Published online by Cambridge University Press: 28 November 2014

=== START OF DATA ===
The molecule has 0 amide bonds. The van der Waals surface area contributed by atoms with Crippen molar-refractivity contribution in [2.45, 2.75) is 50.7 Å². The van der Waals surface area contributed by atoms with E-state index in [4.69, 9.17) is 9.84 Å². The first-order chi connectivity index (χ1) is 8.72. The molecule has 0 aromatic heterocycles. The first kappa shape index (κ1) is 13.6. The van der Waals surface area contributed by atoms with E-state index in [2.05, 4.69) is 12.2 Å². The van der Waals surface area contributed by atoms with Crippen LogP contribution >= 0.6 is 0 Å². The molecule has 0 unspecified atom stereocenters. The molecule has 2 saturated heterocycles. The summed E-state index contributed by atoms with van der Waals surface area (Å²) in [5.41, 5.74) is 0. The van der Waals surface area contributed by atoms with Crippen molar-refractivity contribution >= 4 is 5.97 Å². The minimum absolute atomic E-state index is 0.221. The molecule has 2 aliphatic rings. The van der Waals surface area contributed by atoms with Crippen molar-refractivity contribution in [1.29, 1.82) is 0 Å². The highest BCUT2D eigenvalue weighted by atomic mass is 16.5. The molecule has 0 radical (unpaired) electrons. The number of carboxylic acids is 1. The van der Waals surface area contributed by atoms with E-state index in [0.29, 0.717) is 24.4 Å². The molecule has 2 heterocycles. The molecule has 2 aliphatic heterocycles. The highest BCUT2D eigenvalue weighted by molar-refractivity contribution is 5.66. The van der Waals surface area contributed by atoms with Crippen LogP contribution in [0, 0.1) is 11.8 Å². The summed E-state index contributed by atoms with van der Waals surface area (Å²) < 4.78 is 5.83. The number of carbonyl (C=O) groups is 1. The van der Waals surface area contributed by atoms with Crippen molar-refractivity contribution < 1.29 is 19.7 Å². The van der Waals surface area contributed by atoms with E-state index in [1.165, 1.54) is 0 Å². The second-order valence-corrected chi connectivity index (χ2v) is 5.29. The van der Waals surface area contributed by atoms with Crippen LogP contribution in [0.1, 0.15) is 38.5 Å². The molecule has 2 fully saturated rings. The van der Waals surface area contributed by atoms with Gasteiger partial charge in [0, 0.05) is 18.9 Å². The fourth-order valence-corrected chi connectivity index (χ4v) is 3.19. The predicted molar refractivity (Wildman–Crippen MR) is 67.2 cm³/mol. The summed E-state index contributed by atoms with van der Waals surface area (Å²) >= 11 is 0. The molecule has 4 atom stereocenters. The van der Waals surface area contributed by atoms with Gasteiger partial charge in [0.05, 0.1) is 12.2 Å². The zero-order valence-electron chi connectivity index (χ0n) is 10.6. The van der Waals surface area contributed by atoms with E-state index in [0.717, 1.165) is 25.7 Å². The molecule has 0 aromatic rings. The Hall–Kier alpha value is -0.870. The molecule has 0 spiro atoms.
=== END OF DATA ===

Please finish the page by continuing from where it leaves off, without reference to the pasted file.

Gut transit times and dispersal distances of seeds ingested by Callicebus coimbrai at two localities were estimated by tracing seeds found in faeces to feeding sites. Feeding events and faecal samples were recorded/collected and mapped by GPS between April and July, 2012. Junco group fed almost exclusively on fruit, whereas Trapsa group fed on fruit and leaves/flowers in similar proportions. A much higher proportion of faecal samples from Junco contained seeds (47.9%, n = 244, vs. 33.6%, n = 177), and contained more seeds, on average (3.0 ± 2.8 vs. 2.1 ± 2.1) than those from Trapsa. However, gut transit times were absolutely longer at Trapsa (mean = 4.87 ± 1.48 h, n = 6, vs. 2.85 ± 0.53 h, n = 13 daytime events), and dispersal distances were significantly longer (200 ± 81.0 m vs. 126 ± 53.4 m). The evidence indicates that, while the more folivorous diet at Trapsa was reflected in a much lower faecal seed count, it was also associated with longer gut transit times, and significantly longer dispersal distances, i.e. while dispersing approximately half the seeds dispersed by Junco group, Trapsa group dispersed these seeds over almost twice the distance.
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